The Fall of Troy in Early Greek Poetry and Art

The Fall of Troy in Early Greek Poetry and Art

The Fall of Troy in Early Greek Poetry and Art

The Fall of Troy in Early Greek Poetry and Art

Synopsis

Greek myth-makers crafted the downfall of Troy and its rulers into an archetypal illustration of ruthless conquest, deceit, crime and punishment, and the variability of human fortunes. This book examines the major episodes in the archetypal myth--the murder of Priam, the rape of Kassandra, the reunion of Helen and Menelaos, and the escape of Alnelas--as witnessed in Archaic Greek epic, fifth-century Athenian drama, and Athenian black- and red-figure vase painting. It focuses in particular on the narrative artistry with which poets and painters balanced these episodes with one another and interwtined them with other chapters in the story of Troy.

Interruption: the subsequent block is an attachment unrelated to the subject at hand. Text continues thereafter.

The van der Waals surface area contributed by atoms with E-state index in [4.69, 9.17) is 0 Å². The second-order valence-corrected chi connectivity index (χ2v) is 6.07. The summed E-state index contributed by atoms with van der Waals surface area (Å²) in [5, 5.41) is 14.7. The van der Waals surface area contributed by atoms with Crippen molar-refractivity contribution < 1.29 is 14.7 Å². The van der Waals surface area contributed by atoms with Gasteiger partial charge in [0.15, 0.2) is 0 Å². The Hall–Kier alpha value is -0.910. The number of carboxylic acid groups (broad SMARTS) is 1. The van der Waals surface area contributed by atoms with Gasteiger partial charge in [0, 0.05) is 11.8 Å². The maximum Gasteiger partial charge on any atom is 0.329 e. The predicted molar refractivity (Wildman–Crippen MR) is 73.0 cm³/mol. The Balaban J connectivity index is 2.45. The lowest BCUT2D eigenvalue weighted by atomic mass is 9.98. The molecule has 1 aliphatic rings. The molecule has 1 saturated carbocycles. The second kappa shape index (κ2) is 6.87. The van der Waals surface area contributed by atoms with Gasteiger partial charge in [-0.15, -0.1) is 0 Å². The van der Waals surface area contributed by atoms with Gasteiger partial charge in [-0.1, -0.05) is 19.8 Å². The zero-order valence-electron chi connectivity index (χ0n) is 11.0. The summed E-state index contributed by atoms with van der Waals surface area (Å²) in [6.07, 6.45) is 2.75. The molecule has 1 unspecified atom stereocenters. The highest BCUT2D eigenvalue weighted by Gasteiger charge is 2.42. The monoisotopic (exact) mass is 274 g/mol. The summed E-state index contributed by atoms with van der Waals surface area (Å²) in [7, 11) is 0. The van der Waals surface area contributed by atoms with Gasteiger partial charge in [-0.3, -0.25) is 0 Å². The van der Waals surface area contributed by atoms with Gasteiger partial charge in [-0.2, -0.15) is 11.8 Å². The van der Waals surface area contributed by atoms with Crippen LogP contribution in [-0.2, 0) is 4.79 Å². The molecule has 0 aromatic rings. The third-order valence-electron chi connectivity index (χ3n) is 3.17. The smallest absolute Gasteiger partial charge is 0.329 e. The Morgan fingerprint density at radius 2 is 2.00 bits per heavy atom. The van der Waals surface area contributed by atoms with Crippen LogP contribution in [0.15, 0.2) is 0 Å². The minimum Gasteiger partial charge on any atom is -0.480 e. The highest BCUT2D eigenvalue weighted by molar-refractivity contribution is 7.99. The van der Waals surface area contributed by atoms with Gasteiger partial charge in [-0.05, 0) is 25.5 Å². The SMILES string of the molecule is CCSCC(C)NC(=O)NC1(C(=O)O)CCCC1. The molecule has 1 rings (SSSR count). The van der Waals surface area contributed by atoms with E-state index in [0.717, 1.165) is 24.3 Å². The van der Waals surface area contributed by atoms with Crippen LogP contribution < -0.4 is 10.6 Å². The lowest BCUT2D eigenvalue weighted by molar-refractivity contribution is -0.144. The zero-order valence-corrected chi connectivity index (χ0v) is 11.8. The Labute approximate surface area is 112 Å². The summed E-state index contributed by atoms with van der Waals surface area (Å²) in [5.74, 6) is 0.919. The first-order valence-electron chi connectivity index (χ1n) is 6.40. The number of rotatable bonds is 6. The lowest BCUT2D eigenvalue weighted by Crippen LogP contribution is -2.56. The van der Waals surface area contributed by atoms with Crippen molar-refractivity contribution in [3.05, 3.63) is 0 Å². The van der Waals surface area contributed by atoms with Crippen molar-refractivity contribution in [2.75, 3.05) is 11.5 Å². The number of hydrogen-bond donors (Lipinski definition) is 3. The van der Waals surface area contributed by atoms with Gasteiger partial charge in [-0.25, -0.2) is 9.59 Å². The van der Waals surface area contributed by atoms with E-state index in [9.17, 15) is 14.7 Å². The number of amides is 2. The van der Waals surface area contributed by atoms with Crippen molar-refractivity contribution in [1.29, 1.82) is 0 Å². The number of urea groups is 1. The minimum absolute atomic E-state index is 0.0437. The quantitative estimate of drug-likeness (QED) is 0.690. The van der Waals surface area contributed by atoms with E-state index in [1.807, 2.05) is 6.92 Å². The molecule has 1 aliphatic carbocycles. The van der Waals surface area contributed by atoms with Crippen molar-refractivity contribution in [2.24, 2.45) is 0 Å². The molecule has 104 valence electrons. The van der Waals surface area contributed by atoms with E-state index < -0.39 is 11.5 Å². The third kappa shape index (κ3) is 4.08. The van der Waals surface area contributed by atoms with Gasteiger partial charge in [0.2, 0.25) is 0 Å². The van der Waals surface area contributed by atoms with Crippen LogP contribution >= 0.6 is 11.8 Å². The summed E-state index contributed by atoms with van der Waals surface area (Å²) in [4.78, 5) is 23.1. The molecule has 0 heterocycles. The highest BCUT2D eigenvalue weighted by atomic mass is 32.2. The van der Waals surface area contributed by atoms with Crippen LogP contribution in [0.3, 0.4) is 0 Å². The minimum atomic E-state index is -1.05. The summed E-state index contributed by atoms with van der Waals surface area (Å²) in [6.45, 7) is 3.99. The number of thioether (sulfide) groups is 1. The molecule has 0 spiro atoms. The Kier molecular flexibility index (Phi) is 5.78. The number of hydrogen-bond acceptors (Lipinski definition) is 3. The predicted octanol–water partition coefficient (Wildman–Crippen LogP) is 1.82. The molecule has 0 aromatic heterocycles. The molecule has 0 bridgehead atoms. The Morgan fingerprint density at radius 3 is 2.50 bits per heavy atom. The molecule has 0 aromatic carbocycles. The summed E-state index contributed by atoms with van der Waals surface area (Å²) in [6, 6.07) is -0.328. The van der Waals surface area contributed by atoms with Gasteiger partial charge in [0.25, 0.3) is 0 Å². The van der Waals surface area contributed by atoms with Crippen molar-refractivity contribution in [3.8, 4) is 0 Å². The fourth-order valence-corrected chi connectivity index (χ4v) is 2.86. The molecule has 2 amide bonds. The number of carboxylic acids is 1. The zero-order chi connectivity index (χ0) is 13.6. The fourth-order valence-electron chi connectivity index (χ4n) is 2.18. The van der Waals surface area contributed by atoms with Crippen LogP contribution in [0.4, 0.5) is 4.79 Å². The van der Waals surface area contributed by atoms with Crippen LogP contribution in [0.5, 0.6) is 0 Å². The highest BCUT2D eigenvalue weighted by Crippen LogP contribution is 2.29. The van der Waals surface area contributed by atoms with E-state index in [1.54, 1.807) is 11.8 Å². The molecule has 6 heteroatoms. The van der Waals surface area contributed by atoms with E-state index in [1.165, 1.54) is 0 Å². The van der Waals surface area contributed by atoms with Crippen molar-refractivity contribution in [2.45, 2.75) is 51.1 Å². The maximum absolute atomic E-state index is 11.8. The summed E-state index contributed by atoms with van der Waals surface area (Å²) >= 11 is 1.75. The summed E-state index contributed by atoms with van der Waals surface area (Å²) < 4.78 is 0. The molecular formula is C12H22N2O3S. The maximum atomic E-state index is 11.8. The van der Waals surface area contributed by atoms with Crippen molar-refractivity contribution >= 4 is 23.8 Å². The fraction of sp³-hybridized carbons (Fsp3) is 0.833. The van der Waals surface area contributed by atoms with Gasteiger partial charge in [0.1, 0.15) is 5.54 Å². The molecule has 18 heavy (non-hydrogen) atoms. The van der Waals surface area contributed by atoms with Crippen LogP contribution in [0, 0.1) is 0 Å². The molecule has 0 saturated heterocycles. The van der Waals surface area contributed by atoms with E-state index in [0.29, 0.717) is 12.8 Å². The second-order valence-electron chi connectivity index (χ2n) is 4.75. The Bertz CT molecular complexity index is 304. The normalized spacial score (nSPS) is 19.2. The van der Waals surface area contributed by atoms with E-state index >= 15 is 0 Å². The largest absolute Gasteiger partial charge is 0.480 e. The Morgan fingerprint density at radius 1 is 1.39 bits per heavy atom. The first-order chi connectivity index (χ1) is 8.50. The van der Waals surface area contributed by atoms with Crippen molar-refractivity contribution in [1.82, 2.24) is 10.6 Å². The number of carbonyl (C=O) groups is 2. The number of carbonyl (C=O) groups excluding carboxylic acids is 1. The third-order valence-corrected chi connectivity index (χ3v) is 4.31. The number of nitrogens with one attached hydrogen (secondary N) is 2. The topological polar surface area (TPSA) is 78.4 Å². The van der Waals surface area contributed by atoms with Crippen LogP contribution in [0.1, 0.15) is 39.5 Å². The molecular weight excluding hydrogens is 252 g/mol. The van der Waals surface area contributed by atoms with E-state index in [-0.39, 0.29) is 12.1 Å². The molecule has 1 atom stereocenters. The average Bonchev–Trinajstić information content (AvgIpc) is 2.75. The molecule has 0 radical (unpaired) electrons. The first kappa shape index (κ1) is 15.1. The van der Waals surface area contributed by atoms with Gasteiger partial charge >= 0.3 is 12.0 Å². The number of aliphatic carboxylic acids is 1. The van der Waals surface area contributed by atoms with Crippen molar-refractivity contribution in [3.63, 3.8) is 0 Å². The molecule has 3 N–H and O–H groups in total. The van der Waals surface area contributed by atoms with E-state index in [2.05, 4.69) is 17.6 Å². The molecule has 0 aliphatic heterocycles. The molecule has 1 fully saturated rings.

Excerpt

In the formulaic diction of the Iliad the theme of persis, destruction, is often intertwined with the theme of nostos, the return to the fatherland which will follow the conquest of the city. In a strikingly alliterative line of book 1, for example, Chryses wishes the Achaians success in sacking Troy and returning home: 'to pound the polis of Priam and arrive safely home' (ἐκπέρσαι Πριαμοιο πόδιν, εὐ+̑ δ' οε+̥καδ' ίκέσΘαι -- 1. 19). Persis and nostos are again juxtaposed within a single line when Agamemnon in book 2 recalls Zeus' promise of victory and return: 'who solemnly promised me

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